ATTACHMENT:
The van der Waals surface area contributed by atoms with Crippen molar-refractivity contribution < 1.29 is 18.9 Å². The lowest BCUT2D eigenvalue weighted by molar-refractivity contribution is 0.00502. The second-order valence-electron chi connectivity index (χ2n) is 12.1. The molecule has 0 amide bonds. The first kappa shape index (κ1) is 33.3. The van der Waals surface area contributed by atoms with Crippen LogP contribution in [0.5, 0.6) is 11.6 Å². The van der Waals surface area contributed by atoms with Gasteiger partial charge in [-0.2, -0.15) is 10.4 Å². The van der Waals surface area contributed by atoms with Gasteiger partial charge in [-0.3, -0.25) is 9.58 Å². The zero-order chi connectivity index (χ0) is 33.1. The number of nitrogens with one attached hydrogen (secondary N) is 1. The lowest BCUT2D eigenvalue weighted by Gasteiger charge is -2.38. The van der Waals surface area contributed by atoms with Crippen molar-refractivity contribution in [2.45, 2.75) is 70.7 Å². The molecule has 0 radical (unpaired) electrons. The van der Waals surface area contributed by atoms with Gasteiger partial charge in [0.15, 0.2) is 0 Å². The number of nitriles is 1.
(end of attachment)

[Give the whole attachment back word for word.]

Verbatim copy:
The van der Waals surface area contributed by atoms with Crippen molar-refractivity contribution < 1.29 is 18.9 Å². The lowest BCUT2D eigenvalue weighted by molar-refractivity contribution is 0.00502. The second-order valence-electron chi connectivity index (χ2n) is 12.1. The molecule has 0 amide bonds. The first kappa shape index (κ1) is 33.3. The van der Waals surface area contributed by atoms with Crippen LogP contribution in [0.5, 0.6) is 11.6 Å². The van der Waals surface area contributed by atoms with Gasteiger partial charge in [-0.2, -0.15) is 10.4 Å². The van der Waals surface area contributed by atoms with Gasteiger partial charge in [-0.3, -0.25) is 9.58 Å². The zero-order chi connectivity index (χ0) is 33.1. The number of nitrogens with one attached hydrogen (secondary N) is 1. The lowest BCUT2D eigenvalue weighted by Gasteiger charge is -2.38. The van der Waals surface area contributed by atoms with Crippen molar-refractivity contribution in [2.45, 2.75) is 70.7 Å². The molecule has 0 radical (unpaired) electrons. The van der Waals surface area contributed by atoms with Gasteiger partial charge in [0.15, 0.2) is 0 Å². The number of nitriles is 1.